Cancer, obesity near top of health challenges for region
New London - Obesity, inadequate access to health care, cancer, mental and behavioral health including drug and alcohol abuse, asthma, and sexual health including sexually transmitted diseases and teen pregnancy, are the six main health challenges facing residents of the 10-town region primarily served by Lawrence + Memorial Hospital.
That list was identified in the Community Health Needs Assessment, presented Wednesday by L+M and Ledge Light Health District, which serves five of the 10 towns, to an audience of about 30 community leaders.
The assessment, which hospitals are required to complete every three years under the federal Affordable Care Act, provides a baseline for creating programs that would systematically address the region's health needs. About 174,000 people live in the 10-town region, which includes East Lyme, Groton, Ledyard, Lyme, Montville, New London, North Stonington, Old Lyme, Stonington and Waterford.
"The next step will be to get stakeholder groups together to target each of the needs and develop a community health improvement plan," said Laurel Holmes, director of community health outreach and partnerships for L+M.
An action plan, she said, must be completed by August and submitted with the nonprofit hospital's 990 federal tax returns, she said. Ideally, she added, it would include names of groups that would be responsible for carrying out the various strategies in the plan, along with a timeline for reaching specific goals.
Work on the plan began in 2012. L+M operating funds paid for the project, Holmes said, including the services of Holleran Consulting to compile population and health data on the region and survey 26 of the region's health and human services professionals and community leaders.
The group identified nine key health issues in the region, and from there, the list was pared to six priorities the action plan will focus on, said Janeen Maxwell, health and human services consultant for Holleran.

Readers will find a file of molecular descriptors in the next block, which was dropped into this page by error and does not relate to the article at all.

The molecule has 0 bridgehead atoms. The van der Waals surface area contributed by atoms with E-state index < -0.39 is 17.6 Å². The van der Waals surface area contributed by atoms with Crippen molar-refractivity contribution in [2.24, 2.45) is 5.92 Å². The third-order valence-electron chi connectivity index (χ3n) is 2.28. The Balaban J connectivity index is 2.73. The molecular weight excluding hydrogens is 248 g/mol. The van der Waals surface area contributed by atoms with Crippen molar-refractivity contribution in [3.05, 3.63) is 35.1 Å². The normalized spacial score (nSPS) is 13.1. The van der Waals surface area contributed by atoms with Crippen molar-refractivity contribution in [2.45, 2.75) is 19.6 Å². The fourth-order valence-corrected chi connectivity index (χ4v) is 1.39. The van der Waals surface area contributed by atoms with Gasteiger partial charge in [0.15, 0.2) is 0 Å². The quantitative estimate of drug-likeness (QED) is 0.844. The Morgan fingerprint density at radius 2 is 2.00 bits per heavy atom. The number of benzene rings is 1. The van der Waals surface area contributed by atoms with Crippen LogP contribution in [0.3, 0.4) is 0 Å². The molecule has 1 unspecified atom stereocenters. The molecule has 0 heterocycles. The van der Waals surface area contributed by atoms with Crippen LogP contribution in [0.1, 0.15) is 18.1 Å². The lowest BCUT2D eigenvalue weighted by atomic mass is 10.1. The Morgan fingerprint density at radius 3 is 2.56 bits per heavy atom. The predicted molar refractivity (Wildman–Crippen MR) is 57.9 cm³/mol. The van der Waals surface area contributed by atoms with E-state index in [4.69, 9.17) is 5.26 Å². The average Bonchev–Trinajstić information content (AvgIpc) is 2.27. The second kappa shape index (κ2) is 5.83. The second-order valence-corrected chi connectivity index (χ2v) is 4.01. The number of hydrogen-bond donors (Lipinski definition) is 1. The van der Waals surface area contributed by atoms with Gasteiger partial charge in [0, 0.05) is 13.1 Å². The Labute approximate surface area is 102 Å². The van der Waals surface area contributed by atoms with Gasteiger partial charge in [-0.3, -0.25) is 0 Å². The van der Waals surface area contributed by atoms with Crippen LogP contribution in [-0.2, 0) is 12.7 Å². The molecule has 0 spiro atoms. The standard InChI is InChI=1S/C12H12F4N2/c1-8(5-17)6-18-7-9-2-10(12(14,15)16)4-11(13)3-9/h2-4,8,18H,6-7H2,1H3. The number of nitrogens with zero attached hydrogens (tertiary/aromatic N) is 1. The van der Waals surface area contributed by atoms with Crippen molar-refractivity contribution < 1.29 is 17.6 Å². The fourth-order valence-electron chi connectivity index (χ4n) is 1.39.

These were among those Maxwell highlighted as some of the most significant findings of her research:
• Local diabetes rates have been steadily increasing since 2008, to about 34 cases per 1,000 people, more than four times higher than the federal Healthy People 2020 goal of 7.2 cases per 1,000. Healthy People 2020 is a 10-year initiative to improve the nation's health.
• 26 percent of New London adults are obese, while 59 percent of the city's fourth-grade girls and 45 percent of its fourth-grade boys are overweight or obese. Rates tend to be higher among the poor and among blacks and Latinos.
• Cancer incidence and mortality rates are higher in New London County compared to the state and the nation, about 520.4 cases per 100,000 people compared to 504.7 cases per 100,000 statewide and 465 per 100,000 nationally.
• Asthma rates are much higher for all age groups in the 10-town region than the federal Healthy People 2020 goals, about 234 cases per 100,000 for infants through 4-year-olds, and 188.8 cases among those ages 5 through 64.
• Key barriers to better health for the region's population include inadequate health insurance and finances; transportation and language problems, and shortages of primary care providers, especially those that accept Medicare and Medicaid.
Russell Melmed, epidemiologist for Ledge Light, presented another set of data from the L+M emergency department and other sources. Among his findings:
• The five leading causes of death in New London County are: cardiovascular disease, cancer, chronic lower respiratory diseases, injuries and accidents.
• The county's residents are dying of all five top causes at rates slightly higher than statewide rates.
• Heart disease deaths as a percentage of the population are highest in Stonington, North Stonington, Salem, Preston and Griswold. Communities with the highest numbers of heart disease deaths are: Stonington, Groton, New London, Waterford and Norwich.
• New London County residents seek care at hospital emergency departments more frequently than residents in the rest of the state but are admitted to the hospital less frequently. That indicates, Melmed said, that many patients are being treated and released for conditions that could have been treated by a primary care doctor.
• The main reason for emergency visits in New London County are: injury and poisoning, unspecific symptoms or conditions, respiratory diseases, musculoskeletal system and connective tissue diseases, and digestive diseases.
Melmed said preliminary data from the L+M emergency room show a disproportionate number of visits are due to diabetes- and asthma-related illnesses. His research also showed that a disproportionate number of these patients are coming from particular low-income neighborhoods in Groton and New London. He suggested programs be created to specifically target these communities.
"There is no reason you should be going to the ER for asthma or diabetes, certainly not at this frequency," he said. "You should be managing this at home. Maybe this is an 'access to care' issue."
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